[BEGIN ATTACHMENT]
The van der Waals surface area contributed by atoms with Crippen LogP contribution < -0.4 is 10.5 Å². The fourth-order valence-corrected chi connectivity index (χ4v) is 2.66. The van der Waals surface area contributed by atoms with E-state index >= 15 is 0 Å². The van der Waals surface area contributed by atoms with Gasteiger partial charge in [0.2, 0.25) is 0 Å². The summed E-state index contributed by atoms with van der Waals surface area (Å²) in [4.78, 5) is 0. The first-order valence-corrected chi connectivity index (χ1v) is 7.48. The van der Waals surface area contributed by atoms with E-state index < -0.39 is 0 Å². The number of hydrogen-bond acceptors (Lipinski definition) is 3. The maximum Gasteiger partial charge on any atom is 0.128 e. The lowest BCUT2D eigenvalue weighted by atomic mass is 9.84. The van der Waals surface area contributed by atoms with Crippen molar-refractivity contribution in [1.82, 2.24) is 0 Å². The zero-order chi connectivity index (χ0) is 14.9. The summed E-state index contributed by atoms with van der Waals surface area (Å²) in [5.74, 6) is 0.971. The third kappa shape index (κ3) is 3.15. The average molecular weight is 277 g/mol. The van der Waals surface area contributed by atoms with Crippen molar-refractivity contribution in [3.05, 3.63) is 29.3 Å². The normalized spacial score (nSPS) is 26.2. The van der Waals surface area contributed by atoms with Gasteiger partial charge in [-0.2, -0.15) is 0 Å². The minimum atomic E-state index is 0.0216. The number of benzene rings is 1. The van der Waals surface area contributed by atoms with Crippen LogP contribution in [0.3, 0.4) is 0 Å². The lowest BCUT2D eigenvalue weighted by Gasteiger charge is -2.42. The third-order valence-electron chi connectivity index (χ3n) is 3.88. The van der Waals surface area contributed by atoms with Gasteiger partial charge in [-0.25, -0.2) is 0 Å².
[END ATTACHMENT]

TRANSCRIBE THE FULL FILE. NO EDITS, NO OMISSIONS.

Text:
The van der Waals surface area contributed by atoms with Crippen LogP contribution < -0.4 is 10.5 Å². The fourth-order valence-corrected chi connectivity index (χ4v) is 2.66. The van der Waals surface area contributed by atoms with E-state index >= 15 is 0 Å². The van der Waals surface area contributed by atoms with Gasteiger partial charge in [0.2, 0.25) is 0 Å². The summed E-state index contributed by atoms with van der Waals surface area (Å²) in [4.78, 5) is 0. The first-order valence-corrected chi connectivity index (χ1v) is 7.48. The van der Waals surface area contributed by atoms with E-state index < -0.39 is 0 Å². The number of hydrogen-bond acceptors (Lipinski definition) is 3. The maximum Gasteiger partial charge on any atom is 0.128 e. The lowest BCUT2D eigenvalue weighted by atomic mass is 9.84. The van der Waals surface area contributed by atoms with Crippen molar-refractivity contribution in [1.82, 2.24) is 0 Å². The zero-order chi connectivity index (χ0) is 14.9. The summed E-state index contributed by atoms with van der Waals surface area (Å²) in [5.74, 6) is 0.971. The third kappa shape index (κ3) is 3.15. The average molecular weight is 277 g/mol. The van der Waals surface area contributed by atoms with Crippen molar-refractivity contribution in [3.05, 3.63) is 29.3 Å². The normalized spacial score (nSPS) is 26.2. The van der Waals surface area contributed by atoms with Gasteiger partial charge in [-0.2, -0.15) is 0 Å². The minimum atomic E-state index is 0.0216. The number of benzene rings is 1. The van der Waals surface area contributed by atoms with Crippen LogP contribution in [0.3, 0.4) is 0 Å². The lowest BCUT2D eigenvalue weighted by Gasteiger charge is -2.42. The third-order valence-electron chi connectivity index (χ3n) is 3.88. The van der Waals surface area contributed by atoms with Gasteiger partial charge in [-0.25, -0.2) is 0 Å².